Broad speculation has surrounded the new Pope, Francis I, and his connection to the Argentinian Dirty War. Author David Sheinin‘s book, Consent of the Damned: Ordinary Argentinians in the Dirty War, examines how Argentine civilians and foreign powers ignored and even abetted the state’s vicious crimes against humanity. Here, he gives his own perspective on the dispute of Pope Francis I’s involvement.

From Página 12 (Buenos Aires), 11 April 2010, View original article here:
From Página 12 (Buenos Aires), 11 April 2010. Click to view original article.

What did the Pope do in 1976 under dictatorship in Argentina?  Here’s the evidence….(?)

This is the evidence!  This is the last page of the document that Argentine journalist Horacio Verbitsky uncovered in the Argentine Ministry of Foreign Affairs and Worship Archive to show that Francis I collaborated with a brutal military government in Argentina.  It is an image now circulating widely on the internet.

But what does it tell us?  It’s signed by Anselmo Orcoyen, then director of the Catholicism division of the Ministry.  But the signature is only his last name, which likely means that he didn’t write the document, but simply saw it come across his desk.  Verbitsky says it implicates Pope Francis I in the military government’s 1976 detention and torture of two Jesuit priests, Francisco Jalics and Orlando Yorio.  He points to the last three lines of the document, which render authorship of the document still murkier.  Whoever wrote it identifies the then head of the Jesuit Order in Argentina, Jorge Mario Bergoglio (now Francis I), as having “supplied the information to Mr. Orcoyen” that the priests were subversives and that Yorio was “suspected of having had contact with [leftist] guerrillas.”  Bergoglio, Verbitsky tells us, fingered the two priests as subversives to military authorities itching to get their hands on them.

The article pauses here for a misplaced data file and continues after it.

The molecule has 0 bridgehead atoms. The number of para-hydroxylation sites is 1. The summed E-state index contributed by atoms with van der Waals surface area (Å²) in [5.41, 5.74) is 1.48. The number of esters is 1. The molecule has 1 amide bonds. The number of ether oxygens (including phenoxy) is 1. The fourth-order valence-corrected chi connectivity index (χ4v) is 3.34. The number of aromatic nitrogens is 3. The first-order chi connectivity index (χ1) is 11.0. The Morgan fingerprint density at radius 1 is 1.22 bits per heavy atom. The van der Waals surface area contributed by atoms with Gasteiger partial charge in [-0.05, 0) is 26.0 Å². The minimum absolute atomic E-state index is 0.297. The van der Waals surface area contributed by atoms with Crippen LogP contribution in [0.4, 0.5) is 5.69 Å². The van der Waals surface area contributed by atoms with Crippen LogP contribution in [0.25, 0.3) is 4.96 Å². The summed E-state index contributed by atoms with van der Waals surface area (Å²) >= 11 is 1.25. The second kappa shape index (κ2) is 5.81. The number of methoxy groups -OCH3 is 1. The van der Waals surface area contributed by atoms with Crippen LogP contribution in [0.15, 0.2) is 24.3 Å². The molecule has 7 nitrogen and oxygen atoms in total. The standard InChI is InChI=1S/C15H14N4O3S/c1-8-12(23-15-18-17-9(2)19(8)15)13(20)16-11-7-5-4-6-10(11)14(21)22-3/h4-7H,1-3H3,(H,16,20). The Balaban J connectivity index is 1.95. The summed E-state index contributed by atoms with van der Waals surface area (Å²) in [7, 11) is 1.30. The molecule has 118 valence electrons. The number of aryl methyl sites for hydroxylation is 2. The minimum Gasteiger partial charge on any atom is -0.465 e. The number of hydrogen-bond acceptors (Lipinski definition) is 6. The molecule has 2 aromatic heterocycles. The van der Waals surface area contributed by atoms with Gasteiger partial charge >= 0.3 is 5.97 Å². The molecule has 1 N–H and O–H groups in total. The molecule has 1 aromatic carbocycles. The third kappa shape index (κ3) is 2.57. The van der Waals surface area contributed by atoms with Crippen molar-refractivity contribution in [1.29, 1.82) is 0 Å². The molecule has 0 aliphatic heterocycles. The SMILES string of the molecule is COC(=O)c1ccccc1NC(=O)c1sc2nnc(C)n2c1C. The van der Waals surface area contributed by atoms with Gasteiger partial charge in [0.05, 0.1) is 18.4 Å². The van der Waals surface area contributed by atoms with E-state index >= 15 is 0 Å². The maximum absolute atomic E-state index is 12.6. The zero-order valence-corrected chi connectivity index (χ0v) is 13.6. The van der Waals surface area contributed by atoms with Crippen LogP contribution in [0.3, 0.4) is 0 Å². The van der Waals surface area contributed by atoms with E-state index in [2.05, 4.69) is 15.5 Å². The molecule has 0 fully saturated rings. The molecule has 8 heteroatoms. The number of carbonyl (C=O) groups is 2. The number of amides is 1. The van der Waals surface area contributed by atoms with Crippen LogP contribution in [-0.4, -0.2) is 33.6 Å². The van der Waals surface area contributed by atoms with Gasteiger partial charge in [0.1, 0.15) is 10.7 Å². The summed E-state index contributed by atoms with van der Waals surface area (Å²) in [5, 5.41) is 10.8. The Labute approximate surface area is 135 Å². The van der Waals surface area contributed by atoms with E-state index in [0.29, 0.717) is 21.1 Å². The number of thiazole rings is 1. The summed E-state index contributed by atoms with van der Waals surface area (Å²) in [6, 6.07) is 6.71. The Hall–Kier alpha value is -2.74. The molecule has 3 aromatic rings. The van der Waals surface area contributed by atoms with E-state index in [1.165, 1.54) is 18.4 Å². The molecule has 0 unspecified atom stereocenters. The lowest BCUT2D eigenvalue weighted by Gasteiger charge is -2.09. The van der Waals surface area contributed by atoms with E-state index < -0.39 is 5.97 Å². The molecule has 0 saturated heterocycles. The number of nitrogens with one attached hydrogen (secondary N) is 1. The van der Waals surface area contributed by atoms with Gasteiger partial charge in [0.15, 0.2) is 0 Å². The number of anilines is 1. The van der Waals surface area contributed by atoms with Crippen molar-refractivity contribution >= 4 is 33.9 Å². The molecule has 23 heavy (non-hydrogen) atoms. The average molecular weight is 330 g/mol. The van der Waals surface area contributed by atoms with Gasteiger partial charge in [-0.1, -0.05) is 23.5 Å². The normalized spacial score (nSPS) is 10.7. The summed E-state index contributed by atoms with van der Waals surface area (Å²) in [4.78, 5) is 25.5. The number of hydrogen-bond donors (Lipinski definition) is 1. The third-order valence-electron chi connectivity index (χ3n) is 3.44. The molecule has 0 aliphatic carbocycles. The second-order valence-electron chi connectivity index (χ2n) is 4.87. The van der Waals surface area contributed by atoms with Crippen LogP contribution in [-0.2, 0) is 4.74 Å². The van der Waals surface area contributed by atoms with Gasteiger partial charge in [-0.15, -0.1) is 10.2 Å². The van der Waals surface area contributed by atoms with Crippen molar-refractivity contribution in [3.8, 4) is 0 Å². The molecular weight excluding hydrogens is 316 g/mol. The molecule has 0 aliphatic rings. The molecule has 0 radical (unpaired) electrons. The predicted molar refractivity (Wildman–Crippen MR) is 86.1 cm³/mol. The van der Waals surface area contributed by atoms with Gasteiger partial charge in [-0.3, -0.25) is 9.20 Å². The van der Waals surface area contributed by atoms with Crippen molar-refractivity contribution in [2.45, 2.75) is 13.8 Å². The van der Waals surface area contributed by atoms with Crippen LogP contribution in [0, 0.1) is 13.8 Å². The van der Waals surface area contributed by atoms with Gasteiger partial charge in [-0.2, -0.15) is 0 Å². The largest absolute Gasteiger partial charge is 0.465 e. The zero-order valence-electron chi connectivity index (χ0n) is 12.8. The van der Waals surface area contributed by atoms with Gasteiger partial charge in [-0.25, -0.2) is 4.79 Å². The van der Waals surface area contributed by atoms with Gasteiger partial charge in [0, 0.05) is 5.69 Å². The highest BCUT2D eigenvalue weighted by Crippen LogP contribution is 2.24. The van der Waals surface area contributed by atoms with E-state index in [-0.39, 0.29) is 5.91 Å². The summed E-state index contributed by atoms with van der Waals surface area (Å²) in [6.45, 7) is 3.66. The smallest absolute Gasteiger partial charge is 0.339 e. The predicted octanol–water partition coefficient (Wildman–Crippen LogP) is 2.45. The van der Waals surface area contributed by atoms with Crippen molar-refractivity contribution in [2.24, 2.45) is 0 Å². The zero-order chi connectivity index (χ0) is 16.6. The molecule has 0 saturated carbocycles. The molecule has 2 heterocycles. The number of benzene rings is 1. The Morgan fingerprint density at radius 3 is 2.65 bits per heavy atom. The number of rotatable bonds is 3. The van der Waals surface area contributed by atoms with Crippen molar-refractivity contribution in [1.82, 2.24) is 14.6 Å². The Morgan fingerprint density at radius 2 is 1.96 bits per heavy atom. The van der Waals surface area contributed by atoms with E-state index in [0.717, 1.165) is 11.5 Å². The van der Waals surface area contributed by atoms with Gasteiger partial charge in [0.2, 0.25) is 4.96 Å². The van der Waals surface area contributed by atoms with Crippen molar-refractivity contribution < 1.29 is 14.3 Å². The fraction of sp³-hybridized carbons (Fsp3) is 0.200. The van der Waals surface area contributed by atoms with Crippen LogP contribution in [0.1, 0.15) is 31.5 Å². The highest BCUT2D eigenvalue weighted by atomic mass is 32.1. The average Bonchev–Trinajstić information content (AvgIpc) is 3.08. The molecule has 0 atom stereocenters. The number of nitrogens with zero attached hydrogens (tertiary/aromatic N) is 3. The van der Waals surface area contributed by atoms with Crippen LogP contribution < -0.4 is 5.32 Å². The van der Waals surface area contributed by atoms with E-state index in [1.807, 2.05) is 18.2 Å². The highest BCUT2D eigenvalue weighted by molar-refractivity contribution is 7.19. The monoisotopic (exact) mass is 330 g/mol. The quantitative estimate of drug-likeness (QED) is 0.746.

But did he?  So far, all we have is Orcoyen’s word that Bergoglio was the source of this information, which raises two problems.  First, as a functionary in a thuggish regime charged with justifying the torture, illicit detention, and execution of Catholic priests, Anselmo Orcoyen’s word isn’t worth a plug nickel.  Second, what exactly did Bergoglio say?  It’s entirely possible, that Bergoglio simply reported to the Ministry the parishes in which each of the priests under his charge worked.  Both Yorio and Jalics ministered to impoverished urban slums at a time when the very act of catering to such populations – as teachers, social workers, or priests – was enough to warrant the tags “subversive” and enemy of the state in the eyes of military government officials.  In the end, then, the evidence simply isn’t compelling for Bergoglio’s wrongdoing.

For Consent of the Damned: Ordinary Argentinians in the Dirty War, I combed through thousands of Foreign Relations Ministry documents like this one in coming to the conclusion that the range of responses to violent state terror in Argentina was far greater than we’ve understood until now.  That goes for the Catholic Church, as it does for other institutions.  Many in the Church openly supported dictatorship, many opposed it courageously, but many more found themselves somewhere in the middle of that binary for all sorts of reasons.  We may never know exactly where Francis I stood.

In the book, I urge caution at indicting ordinary Argentinians – good people struggling to put food on the table day in, day out – for not having stood on the ramparts in fighting dictatorship.  At the same time, in contemplating Pope Francis’ response to military rule twenty-five years ago, is it relevant to point out that he wasn’t an ordinary Argentinian?  We celebrate Martin Luther King, Jr. as heroic for having assumed a mantle of courageous political leadership in the civil rights movement because he felt he should, by virtue of how he imagined his moral and spiritual leadership responsibilities.  Is it fair to ask, then, why Father Bergoglio, as leader of the spiritually and politically important Jesuit order in 1976 Argentina never spoke out publicly (by his own admission) against the ravages of military rule?

David M. K. Sheinin, professor of history at Trent University, is the author of five books, including Argentina and the United States: An Alliance Contained.

More information about David Sheinin’s new book can be found by clicking here.

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